A Manitoba church became the sixth religious institution in Canada to get a government exemption for the legal import and consumption of the psychedelic substance ayahuasca, Vice News reported in September.
The latest exemption adds to the growing number of legally recognized psychedelic religious institutions in Canada, making Winnipeg’s Centre for Universal Illumination Luz Divina church the sixth of its kind. This exemption allows the groups to legally consume ayahuasca in the form of Daime tea, a hallucinogen, and practice their sacraments without fear of interference from law enforcement. The other five churches are located in Quebec and Ontario with Ceu do Montreal being the first religious institution to get a federal exemption in 2017.
Winnipeg’s Centre for Universal Illumination Luz Divina was granted an exemption under Section 56 of the Controlled Drugs and Substance Act (CDSA). The Ministry of Health and Health Canada weighs a collection of complicated and often competing factors to determine an exemption, Jeffrey Merk told Truffle Report. Merk is a lawyer with Aird & Berlis LLP, who is actively working with clients in the psychedelics industry.
“Key factors in the determination would include balancing the health and safety of Canadians with a respect for the religious freedoms of this group that are protected by the Canadian Charter of Rights and Freedoms”, Merk wrote in an email response.
Exemptions Under Canadian Law: Section 56
Section 56 of the CDSA provides the Minister of Health with the discretionary power to exempt any person or group of persons from all or some of the provisions of the CDSA. The exemption is often based on medical or scientific grounds, or is otherwise in the public interest.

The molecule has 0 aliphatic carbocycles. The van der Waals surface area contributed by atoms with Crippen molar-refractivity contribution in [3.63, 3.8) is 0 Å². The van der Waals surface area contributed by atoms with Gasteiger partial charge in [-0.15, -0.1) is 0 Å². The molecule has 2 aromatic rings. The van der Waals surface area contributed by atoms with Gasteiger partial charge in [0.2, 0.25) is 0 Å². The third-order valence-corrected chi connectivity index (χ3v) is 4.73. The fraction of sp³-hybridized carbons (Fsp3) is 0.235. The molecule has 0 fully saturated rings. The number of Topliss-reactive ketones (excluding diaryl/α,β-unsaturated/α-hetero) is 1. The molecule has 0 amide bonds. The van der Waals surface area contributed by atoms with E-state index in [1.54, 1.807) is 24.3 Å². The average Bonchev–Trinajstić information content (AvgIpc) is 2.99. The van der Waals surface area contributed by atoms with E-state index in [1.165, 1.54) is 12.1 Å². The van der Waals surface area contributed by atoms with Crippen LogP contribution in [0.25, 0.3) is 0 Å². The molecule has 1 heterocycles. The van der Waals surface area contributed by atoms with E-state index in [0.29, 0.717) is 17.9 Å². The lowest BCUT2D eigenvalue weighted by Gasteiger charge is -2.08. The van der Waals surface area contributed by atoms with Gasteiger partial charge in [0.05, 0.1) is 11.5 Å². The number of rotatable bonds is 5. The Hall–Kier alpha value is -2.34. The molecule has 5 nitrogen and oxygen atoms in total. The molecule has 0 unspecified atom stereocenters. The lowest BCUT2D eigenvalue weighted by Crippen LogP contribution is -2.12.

“It is this ‘public interest’ exemption that was relied upon by the Minister of Health to grant the Section 56 exemption to allow the Winnipeg church and other religious institutions to legally import and use ayahuasca in certain limited circumstances”, Merk explained.
While psychedelics are prohibited under the CDSA, it’s hard to determine the factors considered or the time a petition would require to get exempted from the law. In one instance, a biotech company, Havn Life Sciences, was granted an allowance to experiment with psilocybin for medical purposes in August 2020. A similar grant application by British Columbia scientists was denied in March 2020, citing a lack of sufficient evidence in the study.
Merk adds that the CDSA restrictions on psychedelics can be exempted at the discretion of the Minister of Health through broader consideration under Section 56 on medical, scientific, or public interests grounds.
He went on to say that in the future, “if a meaningful proportion of Canadian voters can persuade enough politicians to make changes to Canadian laws on psychedelics, existing laws on the psychedelics could be amended or new laws could be created to address these changes.”
These exemptions are not only limited to religious bodies or research.
Recent Developments in Ayahuasca and Psilocybin Petitions
This past August, Health Canada allowed four cancer patients to undergo a psychedelic-assisted psychotherapy treatment for the first time since psilocybin was banned under the Drugs and Substances Act in 1974. Health Canada has been reviewing every request carefully and has been considering potential risks and benefits to the petitioner’s health, the ministry spokesperson told the Marijuana Moment. It also added that the ministry expects to receive more exemption requests in the future.